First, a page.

According to Forbes, a whopping 75,000 paid viewers tuned into the event from 109 countries, earning the inaugural Beyond Live concert featuring SuperM over two million dollars just from virtual ticketing. There’s no way of knowing how many viewers tuned in via other ‘illegal’ streams, so the total number of concert ‘attendees’ may have cruised into the 100,000s. SM’s earnings are still impressive however, and that plus the company’s status as a multi-million dollar corporation won’t help dissuade fans from streaming future concerts however they like. Fans were particularly displeased with the stern warning SM Entertainment posted on SuperM’s official social media that threatened legal action over unofficial, unpaid livestreams.

Other artists in South Korea and around the globe have over the past couple of weeks offered livestream entertainment free of cost; Global Citizen recruited dozens of A-list entertainers from around the globe (including SuperM) for a day-long, scheduled series of live performances titled ‘One World: Together At Home.’ British rockers The Rolling Stones are launching ‘Extra Licks,’ a weekly livestream series featuring bonus footage from six concert films from throughout their career while K-pop juggernauts BTS treated fans to a weekend-long livestream marathon Bang Bang Con in April, Korean hip-hop label AOMG has launched specially curated live performances on YouTube–all for free. Not to mention the flood of free celebrity-led livestream content on Instagram, Twitter, Twitch and YouTube already available. Some of the these concerts and livestreams are collecting money–but then donating it to those who have suffered because of the coronavirus.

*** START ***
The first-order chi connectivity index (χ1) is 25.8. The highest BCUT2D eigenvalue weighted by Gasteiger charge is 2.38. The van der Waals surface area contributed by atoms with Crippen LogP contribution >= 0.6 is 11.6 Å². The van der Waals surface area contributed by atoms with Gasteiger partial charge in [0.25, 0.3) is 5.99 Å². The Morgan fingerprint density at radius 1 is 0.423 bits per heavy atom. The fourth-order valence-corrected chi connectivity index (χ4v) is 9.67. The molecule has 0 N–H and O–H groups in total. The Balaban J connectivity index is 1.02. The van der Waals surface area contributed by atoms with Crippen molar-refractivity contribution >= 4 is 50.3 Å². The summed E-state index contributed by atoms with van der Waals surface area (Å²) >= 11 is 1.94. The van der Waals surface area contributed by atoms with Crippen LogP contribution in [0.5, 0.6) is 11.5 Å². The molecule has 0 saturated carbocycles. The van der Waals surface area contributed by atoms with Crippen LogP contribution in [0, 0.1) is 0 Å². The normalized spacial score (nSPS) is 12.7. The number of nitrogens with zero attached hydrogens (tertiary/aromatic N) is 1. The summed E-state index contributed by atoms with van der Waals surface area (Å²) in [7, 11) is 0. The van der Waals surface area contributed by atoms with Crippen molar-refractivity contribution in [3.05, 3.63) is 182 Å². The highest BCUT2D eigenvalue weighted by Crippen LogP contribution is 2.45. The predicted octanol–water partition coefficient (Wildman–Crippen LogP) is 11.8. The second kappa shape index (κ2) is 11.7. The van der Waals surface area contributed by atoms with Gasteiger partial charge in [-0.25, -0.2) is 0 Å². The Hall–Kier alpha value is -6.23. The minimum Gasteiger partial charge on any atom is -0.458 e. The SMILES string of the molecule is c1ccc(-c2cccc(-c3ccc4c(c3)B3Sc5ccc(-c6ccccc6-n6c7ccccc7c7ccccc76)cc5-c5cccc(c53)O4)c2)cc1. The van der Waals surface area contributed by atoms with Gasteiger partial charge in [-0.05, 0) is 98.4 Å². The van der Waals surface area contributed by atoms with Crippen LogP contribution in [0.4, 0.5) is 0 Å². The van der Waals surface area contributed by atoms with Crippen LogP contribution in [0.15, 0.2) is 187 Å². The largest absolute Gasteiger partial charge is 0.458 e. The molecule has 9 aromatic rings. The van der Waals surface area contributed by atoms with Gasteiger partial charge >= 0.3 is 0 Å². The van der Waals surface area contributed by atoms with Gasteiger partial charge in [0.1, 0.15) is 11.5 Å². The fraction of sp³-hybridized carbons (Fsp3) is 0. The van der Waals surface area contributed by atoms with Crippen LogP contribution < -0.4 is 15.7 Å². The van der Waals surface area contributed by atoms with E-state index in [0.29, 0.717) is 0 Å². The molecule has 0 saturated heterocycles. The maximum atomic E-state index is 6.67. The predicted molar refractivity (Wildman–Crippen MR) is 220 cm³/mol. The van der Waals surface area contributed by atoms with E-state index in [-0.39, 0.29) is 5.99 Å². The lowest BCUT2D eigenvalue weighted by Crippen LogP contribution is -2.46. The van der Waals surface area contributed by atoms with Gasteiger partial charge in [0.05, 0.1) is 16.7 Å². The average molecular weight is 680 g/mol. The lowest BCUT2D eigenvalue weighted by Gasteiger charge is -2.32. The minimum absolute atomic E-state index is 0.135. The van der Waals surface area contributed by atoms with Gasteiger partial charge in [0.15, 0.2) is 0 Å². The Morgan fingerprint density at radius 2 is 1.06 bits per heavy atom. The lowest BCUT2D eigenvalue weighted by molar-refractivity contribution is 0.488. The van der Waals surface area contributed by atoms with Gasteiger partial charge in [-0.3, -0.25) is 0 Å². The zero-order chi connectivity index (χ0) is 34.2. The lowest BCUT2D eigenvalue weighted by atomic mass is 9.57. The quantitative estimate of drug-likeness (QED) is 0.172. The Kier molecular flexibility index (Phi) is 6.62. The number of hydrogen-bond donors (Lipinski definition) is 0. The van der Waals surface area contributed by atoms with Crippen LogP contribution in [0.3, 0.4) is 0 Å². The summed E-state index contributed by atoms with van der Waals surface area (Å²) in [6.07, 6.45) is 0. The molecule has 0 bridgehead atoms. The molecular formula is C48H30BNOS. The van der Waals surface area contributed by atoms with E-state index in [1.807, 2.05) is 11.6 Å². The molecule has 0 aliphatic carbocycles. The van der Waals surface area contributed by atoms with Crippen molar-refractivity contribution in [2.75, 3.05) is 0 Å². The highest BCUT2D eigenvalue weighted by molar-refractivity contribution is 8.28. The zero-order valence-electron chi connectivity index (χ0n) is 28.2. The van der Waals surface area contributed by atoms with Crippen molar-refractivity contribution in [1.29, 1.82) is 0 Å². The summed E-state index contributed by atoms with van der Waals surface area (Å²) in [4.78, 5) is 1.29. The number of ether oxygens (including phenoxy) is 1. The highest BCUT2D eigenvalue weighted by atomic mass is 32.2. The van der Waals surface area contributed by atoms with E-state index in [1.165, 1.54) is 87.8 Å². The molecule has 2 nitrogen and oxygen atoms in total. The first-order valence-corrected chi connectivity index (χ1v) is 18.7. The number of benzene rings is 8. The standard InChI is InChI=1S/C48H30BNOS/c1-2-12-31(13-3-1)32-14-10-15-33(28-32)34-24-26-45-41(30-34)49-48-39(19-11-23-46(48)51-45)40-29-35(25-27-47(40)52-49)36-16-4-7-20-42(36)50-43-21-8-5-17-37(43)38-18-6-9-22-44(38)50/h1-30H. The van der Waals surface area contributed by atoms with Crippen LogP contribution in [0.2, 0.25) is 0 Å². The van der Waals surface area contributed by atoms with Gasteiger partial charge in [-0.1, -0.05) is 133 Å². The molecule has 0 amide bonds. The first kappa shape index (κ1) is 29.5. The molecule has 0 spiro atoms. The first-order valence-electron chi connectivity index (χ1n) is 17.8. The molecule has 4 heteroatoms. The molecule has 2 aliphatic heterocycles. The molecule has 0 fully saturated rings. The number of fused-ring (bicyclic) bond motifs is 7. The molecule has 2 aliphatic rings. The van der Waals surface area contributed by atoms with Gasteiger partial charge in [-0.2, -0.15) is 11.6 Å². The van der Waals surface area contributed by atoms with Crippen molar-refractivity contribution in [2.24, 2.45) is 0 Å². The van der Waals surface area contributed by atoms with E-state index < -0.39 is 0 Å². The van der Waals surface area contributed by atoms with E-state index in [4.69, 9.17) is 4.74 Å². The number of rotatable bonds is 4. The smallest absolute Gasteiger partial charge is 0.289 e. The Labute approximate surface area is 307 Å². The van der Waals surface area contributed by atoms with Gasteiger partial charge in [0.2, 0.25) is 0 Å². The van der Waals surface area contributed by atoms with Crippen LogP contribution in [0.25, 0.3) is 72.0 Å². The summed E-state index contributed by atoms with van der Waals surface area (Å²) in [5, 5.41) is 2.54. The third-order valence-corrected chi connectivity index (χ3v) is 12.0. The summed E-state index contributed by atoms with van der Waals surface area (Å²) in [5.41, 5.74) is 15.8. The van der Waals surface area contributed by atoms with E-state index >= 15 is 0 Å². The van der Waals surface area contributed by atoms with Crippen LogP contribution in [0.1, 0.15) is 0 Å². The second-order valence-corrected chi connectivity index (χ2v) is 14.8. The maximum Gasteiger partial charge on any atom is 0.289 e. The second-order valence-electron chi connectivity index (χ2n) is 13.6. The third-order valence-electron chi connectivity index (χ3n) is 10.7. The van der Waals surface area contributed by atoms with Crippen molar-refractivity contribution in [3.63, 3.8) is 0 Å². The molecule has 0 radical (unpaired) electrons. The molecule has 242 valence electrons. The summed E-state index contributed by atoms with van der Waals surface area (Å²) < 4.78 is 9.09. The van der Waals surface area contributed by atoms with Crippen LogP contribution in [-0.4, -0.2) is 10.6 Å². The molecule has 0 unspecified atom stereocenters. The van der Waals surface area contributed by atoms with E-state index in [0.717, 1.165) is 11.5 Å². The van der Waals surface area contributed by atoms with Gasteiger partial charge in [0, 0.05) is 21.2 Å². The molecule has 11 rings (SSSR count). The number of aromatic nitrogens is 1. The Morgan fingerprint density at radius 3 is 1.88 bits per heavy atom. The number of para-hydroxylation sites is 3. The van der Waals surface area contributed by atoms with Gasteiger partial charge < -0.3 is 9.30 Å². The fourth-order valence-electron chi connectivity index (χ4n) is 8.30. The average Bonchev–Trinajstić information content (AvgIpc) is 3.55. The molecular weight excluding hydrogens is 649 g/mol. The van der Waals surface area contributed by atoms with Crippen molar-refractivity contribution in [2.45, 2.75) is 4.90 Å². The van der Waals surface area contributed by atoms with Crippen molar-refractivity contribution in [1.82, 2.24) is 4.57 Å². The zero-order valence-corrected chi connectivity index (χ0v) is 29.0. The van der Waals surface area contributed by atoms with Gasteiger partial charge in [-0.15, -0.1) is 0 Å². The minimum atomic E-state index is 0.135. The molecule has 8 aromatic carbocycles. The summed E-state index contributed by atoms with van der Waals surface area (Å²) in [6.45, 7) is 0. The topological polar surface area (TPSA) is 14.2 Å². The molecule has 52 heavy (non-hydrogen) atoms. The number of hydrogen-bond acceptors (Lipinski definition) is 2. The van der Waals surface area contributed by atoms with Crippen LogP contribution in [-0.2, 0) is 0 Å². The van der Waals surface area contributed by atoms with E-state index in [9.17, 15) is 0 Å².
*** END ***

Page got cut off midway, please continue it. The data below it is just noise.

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It’s true, however, that none of it was packaged and presented as beautifully as Beyond Live. No one else has gotten as close as SM Entertainment and (the production company) Dream Maker Entertainment to truly creating a full-scale concert experience of this level. There’s a lot of hard work, dedication and innovation that made it all possible, but more than that it’s a new perspective on live entertainment and an answer to a lot of the music industry’s problems. The global pandemic isn’t ending anytime soon and even when we do begin to slow the spread of the virus, there’s no way we’re getting anywhere close to resuming life as we knew it. Adapting to the ‘new normal’ over the next year or so may mean paying to watch your favorite artist ‘live’ on your computer screen. The definition of ‘live in concert’ is bending every single day and doing shows for free on a long term basis won’t sustain the music industry.